How to run a film festival like a pro

How to run a film festival like a pro

Sean Greenhorn

Morvern Cunningham and Sean Greenhorn give advice on how and where to get into film-making as a student

If you dream of running your own film festival, uni's the best time to lay your roots. Here, two local film festival directors give us their take: Morvern Cunningham, co-founder of Edinburgh's surreal and experimental film collective KinoKlub and VHS Trash Fest, Scotland's premiere trash film bonanza, and Sean Greenhorn, programme manager at Glasgow Film (Theatre and Festival) and co-director of Dunoon Film Festival.

What's the best way to get into film-making / film-curating as a student?

Morvern: Go and see as many films as you can, and volunteer at film festivals. Glasgow and Edinburgh both boast two great film festivals in GFF and EIFF, so just get in amongst it as much as you can!

Sean: With both things it is just as important to make sure you are well versed in cinema history whilst keeping up to date with what is happening right now, particularly in your local film scene – if that is where you want to work. I studied film at Glasgow University but did lots of short term work for Glasgow and Edinburgh Film Festivals, along with others.

How can people find their film community while they're at university?

Morvern: Edinburgh is absolutely teaming with filmic activity! The first stop would probably be Edinburgh Uni's Film Society who run regular film screenings during term time. Next would be Edinburgh's only independent arthouse cinema Filmhouse, which is also home to the Edinburgh Film Guild and Edinburgh International Film Festival, which takes place in June. Filmhouse also plays host to a myriad of film festivals throughout the year including Africa in Motion, Take One Action! and various foreign language-based festivals. Outside of that, there are a number of community cinemas operating in Edinburgh too, including Freeze Frame Film Club at Out of the Blue Drill Hall, where you can see a number of classic films from the 50s to the 80s accompanied by a three course meal!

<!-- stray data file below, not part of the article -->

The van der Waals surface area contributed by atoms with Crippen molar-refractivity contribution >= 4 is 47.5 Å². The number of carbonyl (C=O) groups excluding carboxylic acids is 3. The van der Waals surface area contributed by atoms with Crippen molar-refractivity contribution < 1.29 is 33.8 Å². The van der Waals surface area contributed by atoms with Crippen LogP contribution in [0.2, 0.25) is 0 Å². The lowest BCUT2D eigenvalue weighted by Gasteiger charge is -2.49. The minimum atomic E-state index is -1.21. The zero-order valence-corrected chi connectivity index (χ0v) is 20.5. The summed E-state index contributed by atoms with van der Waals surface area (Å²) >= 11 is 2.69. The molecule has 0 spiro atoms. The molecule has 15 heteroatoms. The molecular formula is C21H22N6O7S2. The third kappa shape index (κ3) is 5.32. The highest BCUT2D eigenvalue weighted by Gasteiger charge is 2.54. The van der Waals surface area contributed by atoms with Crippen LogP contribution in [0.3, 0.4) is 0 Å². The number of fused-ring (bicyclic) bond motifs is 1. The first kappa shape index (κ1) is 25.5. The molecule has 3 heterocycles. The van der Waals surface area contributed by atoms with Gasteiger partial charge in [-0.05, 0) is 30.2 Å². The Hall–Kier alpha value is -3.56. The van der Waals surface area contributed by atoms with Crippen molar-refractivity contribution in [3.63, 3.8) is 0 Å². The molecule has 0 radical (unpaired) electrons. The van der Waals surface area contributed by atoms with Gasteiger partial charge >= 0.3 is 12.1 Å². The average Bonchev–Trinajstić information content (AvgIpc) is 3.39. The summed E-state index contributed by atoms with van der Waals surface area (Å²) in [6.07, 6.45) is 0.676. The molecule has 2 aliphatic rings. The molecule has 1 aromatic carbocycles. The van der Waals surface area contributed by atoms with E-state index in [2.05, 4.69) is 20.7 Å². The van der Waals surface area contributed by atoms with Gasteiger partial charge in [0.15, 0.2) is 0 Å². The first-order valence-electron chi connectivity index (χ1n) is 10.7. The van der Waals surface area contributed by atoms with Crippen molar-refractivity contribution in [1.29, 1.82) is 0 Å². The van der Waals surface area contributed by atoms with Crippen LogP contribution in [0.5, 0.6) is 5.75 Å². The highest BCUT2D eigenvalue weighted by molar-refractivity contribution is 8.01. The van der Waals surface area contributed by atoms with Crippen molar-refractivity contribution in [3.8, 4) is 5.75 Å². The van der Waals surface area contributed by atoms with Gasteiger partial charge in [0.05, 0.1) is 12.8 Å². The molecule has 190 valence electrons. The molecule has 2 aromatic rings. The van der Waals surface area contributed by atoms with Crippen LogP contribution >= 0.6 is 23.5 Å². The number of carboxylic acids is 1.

Sean: I seem to remember it was pretty easy to find them at things like freshers fairs and on notice-boards. But also I can't recommend enough just heading along to festival parties and chatting to people. Every night at Glasgow and Edinburgh film festivals, the venues are packed and people are chatting about what they have seen that day. From there, you can create your own film community.

How to run a film festival like a pro

Morvern Cunningham
What do you like about running a festival?

Morvern: Festivals are crazy mad beasts where you get to present a bunch of stuff you think is worth sharing with the general public. They bring people together, and create new readings by sitting next to one another in the same programme. There's nothing quite so special as experiencing a festival with an audience, as that's when all the hard work comes together and creates a special shared moment in space and time.

Sean: The pleasure I get when something works, when a film that people wouldn't otherwise have seen really connects – it doesn't always happen (in which case I tend to make myself scarce) but when it does it is really the best. Also just the goodwill that people have, and the willingness to go on a journey.

What's been the most influential film for you, creatively?

Morvern: I think watching The Rocky Horror Picture Show as a kid had a profound effect on me, as I realised that you could make a film about literally ANYTHING. I think it sparked my love of trash and b-movies too – crazy mad efforts from weirdos like myself, just passionate about bringing the most outlandish stories to life, and hopefully making a buck at the same time.

Sean: When I decided I was going to study films I did buy box-sets of everything I thought I should watch – Goddard, Kurosawa, Powell and Pressburger etc – but I think that something more influential would be a cinema experience that was totally unique, as that is what we are often trying to create with festival screenings. Something like a screening of 2001: A Space Odyssey I went to as a teen that was followed by a discussion about artificial intelligence that made me see that film wholly anew, or a Hans Richter shorts programme that was scored by an improviser orchestra that couldn't be replicated ever.

What's your number one tip for anyone who wants to run their own film festival?

Morvern: Speak to people – approach supportive organisations such as Film Hub Scotland who can give advice on licences etc. First and foremost, just do it.

Sean: Make sure there is an audience out there for your programming. As much as we all want to, do not just screen the films for yourself – remember cinema is a communal experience.

KinoKlub screens The Beast (1975), Summerhall, Edinburgh, Sun 10 Sep. VHS Trash Fest, Summerhall, Edinburgh, Fri 15 & Sat 16 Sep. Dunoon Film Festival, Fri 10 & Sat 11 Nov. Glasgow Film Festival, Wed 21 Feb–Sun 4 Mar 2018.

VHS Trash Fest

Film festival celebrating the worst of bad films.

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